It is without a doubt that with over 70 years in the business, Ferrari has become of the top industry leaders today. In fact, Brand Finance has even granted them the title of the most powerful brand today. Ferrari has become a symbol of luxury and innovation.
Founded by the late Enzo Ferrari, the company has been known to produce high-end luxury and race cars like the Ferrari LaFerrari and the new Ferrari 488 GTS. Here are some interesting facts about Ferrari.
- Founder Enzo Ferrari didn’t stray too much from home. While you may say that Enzo Ferrari had travelled around the world with his racing team, his company stayed in Maranello, near his birthplace, Modena. Today, you can still find the Ferrari Headquarters at Maranello, Italy.
- The Prancing Horse logo has an interesting background. According to Papa Enzo, he took the logo of the prancing horse from an image of a red horse painted on the fuselage of Count Francesco Barrera, a WWI hero. He said that he met with the war hero’s parents, the Count and CountessBaracca and back in ’23 after winning a race. They had suggested that Enzo use their son’s prancing horse logo on his cars because it would bring him good luck. Nine years after that, Alfa Romeo finally allowed Scuderia Ferrari to use the logo on their cars.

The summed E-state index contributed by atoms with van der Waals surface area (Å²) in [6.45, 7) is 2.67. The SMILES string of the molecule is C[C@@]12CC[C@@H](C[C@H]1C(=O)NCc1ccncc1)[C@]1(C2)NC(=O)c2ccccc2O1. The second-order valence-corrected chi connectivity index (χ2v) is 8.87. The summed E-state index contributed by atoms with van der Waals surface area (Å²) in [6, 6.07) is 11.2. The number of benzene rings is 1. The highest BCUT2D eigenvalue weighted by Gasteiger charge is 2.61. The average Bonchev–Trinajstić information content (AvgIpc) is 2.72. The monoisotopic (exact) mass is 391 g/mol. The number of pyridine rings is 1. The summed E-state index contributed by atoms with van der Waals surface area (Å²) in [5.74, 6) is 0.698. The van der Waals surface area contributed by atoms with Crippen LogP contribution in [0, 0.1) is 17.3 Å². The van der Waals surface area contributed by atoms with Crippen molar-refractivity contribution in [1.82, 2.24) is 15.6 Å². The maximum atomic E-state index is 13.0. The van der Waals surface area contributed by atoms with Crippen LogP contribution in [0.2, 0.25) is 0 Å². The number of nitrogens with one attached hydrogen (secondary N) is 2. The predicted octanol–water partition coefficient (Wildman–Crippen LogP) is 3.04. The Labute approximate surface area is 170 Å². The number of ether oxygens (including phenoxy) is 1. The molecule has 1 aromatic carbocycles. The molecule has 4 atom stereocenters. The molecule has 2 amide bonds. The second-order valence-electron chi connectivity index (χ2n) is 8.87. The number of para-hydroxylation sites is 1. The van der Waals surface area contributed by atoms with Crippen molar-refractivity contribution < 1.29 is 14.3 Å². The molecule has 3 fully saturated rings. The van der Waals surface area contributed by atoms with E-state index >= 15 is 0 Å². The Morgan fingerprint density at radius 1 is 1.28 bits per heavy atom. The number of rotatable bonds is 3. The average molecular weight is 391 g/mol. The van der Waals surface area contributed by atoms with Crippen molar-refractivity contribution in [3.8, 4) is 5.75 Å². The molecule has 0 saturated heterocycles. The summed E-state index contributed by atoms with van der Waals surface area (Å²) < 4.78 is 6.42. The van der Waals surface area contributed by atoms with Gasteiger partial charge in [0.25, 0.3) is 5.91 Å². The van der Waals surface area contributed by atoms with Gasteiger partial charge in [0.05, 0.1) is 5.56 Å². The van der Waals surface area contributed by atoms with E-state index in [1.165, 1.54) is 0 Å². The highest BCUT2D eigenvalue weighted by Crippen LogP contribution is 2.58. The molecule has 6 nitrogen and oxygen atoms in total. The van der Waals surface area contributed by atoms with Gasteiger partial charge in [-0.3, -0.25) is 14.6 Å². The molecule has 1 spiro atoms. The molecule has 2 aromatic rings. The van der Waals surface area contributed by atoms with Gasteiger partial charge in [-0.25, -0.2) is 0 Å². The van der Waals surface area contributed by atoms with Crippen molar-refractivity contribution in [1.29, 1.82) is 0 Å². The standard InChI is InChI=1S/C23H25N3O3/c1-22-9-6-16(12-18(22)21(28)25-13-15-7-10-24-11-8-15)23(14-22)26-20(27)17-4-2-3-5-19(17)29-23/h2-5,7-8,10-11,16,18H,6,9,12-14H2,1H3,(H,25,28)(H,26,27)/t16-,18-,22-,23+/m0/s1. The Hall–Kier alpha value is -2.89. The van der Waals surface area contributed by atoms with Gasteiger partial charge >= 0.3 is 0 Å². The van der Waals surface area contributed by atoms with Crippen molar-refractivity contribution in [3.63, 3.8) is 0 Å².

- The launch of the first Ferrari car was delayed by WWII. During WWII, Enzo Ferrari’s factory in Maranello was bombed by the Allied forces in 1944 and 1945. It was only after the factory was rebuilt that the first official Ferrari car, the V12 125 S, was launched two years after the war.
- The company didn’t decide the classic red color used in Ferrari cars before. Now, you would see Ferrari cars in different shades and color but back then, they were all mostly red. However, this classic color was not a decision made by Ferrari, they were just actually following the color assigned by the International Automobile Federation to all race cars in the Grand Prix.
- FIAT owns a considerable stake in the company. Back in 1969, founder Enzo Ferrari sold 50 percent of the company to the FIAT Group for an infusion of capital. Before Enzo Ferrari died, he and his son sold more shares to the group. Now, Piero Ferrari, Enzo’s son, only holds 10 percent of the company’s share.